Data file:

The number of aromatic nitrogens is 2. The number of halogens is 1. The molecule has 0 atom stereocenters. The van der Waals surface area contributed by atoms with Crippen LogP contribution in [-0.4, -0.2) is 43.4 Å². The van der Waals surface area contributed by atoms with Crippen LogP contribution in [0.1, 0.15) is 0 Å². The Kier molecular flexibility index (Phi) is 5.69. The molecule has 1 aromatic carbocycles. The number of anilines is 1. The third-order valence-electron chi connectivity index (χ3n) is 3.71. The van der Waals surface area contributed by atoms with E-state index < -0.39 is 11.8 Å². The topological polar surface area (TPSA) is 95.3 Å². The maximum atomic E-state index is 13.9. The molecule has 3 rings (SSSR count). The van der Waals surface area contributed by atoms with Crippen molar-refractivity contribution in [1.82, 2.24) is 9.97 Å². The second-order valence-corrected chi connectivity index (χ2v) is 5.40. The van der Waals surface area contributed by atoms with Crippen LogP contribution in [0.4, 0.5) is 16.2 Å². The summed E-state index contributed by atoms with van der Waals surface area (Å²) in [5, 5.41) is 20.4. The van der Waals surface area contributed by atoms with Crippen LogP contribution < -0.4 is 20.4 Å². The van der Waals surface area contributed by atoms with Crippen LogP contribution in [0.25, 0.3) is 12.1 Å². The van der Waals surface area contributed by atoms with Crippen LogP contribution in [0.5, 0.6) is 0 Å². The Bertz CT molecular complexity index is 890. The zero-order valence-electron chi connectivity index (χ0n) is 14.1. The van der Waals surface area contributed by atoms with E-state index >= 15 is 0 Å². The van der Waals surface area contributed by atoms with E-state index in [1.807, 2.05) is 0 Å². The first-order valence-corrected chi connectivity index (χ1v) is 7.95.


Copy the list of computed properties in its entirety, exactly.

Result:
The number of aromatic nitrogens is 2. The number of halogens is 1. The molecule has 0 atom stereocenters. The van der Waals surface area contributed by atoms with Crippen LogP contribution in [-0.4, -0.2) is 43.4 Å². The van der Waals surface area contributed by atoms with Crippen LogP contribution in [0.1, 0.15) is 0 Å². The Kier molecular flexibility index (Phi) is 5.69. The molecule has 1 aromatic carbocycles. The number of anilines is 1. The third-order valence-electron chi connectivity index (χ3n) is 3.71. The van der Waals surface area contributed by atoms with E-state index < -0.39 is 11.8 Å². The topological polar surface area (TPSA) is 95.3 Å². The maximum atomic E-state index is 13.9. The molecule has 3 rings (SSSR count). The van der Waals surface area contributed by atoms with Crippen molar-refractivity contribution in [1.82, 2.24) is 9.97 Å². The second-order valence-corrected chi connectivity index (χ2v) is 5.40. The van der Waals surface area contributed by atoms with Crippen LogP contribution in [0.4, 0.5) is 16.2 Å². The summed E-state index contributed by atoms with van der Waals surface area (Å²) in [5, 5.41) is 20.4. The van der Waals surface area contributed by atoms with Crippen LogP contribution < -0.4 is 20.4 Å². The van der Waals surface area contributed by atoms with Crippen LogP contribution in [0.25, 0.3) is 12.1 Å². The van der Waals surface area contributed by atoms with Crippen LogP contribution in [0.5, 0.6) is 0 Å². The Bertz CT molecular complexity index is 890. The zero-order valence-electron chi connectivity index (χ0n) is 14.1. The van der Waals surface area contributed by atoms with E-state index >= 15 is 0 Å². The van der Waals surface area contributed by atoms with E-state index in [1.807, 2.05) is 0 Å². The first-order valence-corrected chi connectivity index (χ1v) is 7.95.